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Are America's Non-Compete Laws Too Strict? ( 167

Slashdot reader cdreimer shared an article from the New York Times: Idaho achieved a notable distinction last year: It became one of the hardest places in America for someone to quit a job for a better one. The state did this by making it easier for companies to enforce noncompete agreements, which prevent employees from leaving their company for a competitor... The result was a bill that shifted the burden from companies to employees, who must now prove they have "no ability to adversely affect the employer's legitimate business interests." The bar for that is so high that Brian Kane, an assistant chief deputy in the Idaho attorney general's office, wrote that this would be "difficult if not impossible" for an employee to do...

For the most part, states have been moving toward making it easier for people to switch teams... The most extreme end of the spectrum is California, which prohibits noncompete agreements entirely. Economists say this was a crucial factor behind Silicon Valley's rise, because it made it easier for people to start and staff new businesses. But as states like Utah and Massachusetts have tried to move closer to this approach, legislators have run into mature companies trying to hold onto their best employees... A recent survey showed that one in five American workers is bound by a noncompete clause. They cover workers up and down the economic spectrum, from executives to hairdressers.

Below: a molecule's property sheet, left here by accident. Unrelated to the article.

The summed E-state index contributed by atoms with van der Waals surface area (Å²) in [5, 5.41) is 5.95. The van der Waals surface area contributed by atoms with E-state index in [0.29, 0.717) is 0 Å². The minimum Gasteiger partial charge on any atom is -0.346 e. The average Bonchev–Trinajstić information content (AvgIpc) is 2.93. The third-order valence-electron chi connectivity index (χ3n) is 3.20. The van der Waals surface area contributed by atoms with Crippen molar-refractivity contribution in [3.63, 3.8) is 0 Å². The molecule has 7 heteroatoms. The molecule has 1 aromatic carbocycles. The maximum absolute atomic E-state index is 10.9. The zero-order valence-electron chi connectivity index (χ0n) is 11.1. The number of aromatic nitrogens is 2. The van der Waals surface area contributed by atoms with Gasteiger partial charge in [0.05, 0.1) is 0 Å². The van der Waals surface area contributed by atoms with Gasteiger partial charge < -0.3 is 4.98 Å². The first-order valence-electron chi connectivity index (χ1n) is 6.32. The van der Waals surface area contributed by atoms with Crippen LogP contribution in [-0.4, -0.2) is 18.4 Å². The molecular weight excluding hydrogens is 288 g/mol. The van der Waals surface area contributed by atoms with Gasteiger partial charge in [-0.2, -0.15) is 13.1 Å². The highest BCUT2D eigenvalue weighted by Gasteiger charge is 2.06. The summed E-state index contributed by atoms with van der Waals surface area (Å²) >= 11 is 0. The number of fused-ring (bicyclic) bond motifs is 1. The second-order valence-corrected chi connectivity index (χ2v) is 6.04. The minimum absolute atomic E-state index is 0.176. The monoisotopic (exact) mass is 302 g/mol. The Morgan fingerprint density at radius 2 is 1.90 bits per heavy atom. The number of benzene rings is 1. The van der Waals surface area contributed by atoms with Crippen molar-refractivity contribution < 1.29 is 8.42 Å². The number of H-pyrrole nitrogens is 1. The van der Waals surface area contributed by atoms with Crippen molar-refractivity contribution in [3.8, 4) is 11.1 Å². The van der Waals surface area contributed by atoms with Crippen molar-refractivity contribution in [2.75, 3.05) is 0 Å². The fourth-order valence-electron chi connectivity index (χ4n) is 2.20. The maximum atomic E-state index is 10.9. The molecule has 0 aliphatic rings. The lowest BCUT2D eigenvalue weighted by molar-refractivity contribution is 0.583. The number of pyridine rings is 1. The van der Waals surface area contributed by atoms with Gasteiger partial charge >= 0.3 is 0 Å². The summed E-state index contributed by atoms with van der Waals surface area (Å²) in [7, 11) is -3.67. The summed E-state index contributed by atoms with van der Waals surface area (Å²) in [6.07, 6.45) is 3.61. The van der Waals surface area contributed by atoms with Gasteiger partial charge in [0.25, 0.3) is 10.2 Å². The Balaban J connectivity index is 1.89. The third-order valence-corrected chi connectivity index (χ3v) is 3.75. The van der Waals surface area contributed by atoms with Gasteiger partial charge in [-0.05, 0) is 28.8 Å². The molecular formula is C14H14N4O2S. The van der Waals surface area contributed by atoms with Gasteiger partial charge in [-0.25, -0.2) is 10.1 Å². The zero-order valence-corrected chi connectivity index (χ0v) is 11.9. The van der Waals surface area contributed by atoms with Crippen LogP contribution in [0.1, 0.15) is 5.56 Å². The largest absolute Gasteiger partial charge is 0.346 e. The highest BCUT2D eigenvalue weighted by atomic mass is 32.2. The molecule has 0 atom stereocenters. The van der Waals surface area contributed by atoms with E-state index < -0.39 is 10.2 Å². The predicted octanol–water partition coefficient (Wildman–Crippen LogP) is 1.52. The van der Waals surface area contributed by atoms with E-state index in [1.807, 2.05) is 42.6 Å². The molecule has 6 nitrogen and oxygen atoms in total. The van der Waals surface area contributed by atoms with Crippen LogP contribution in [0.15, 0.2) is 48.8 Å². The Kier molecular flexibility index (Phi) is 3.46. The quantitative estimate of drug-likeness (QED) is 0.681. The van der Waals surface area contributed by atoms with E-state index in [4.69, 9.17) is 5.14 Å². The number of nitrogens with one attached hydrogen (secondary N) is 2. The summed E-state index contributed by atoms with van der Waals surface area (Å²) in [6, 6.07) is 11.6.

Two economists tell the newspaper that since 2000, U.S. workers have changed their jobs less and less, which is sometimes blamed on strict employment contracts as well as the occupational licensing laws which affect a third of America's workforce. The Times reports that noncompete clauses ultimately end up keeping workers' salaries lower, "because most people get raises when they switch jobs."
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Are America's Non-Compete Laws Too Strict?

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  • While I understand the need to switch jobs and stay competitive (who pays best, gets the best talents etc.), this isn't likely to be a future scenario. It's more likely that every employee will fight like mad to even have a job.

    Who works 3+ years for the same company these days? Or rather: who manages to KEEP a job for 3+ years? Sure, there is a few - but I bet it ain't the majority, not the ones I've been talking to - not me, I'm almost in my 50s and I can't remember the time I ever worked for a company fo

    • by Z00L00K ( 682162 ) on Sunday July 16, 2017 @10:22AM (#54819361) Homepage

      It depends on the job and the employer if it's worth to stick around.

      But having "non-competitive" laws is almost like Jim Crow laws.

      • But having "non-competitive" laws is almost like Jim Crow laws.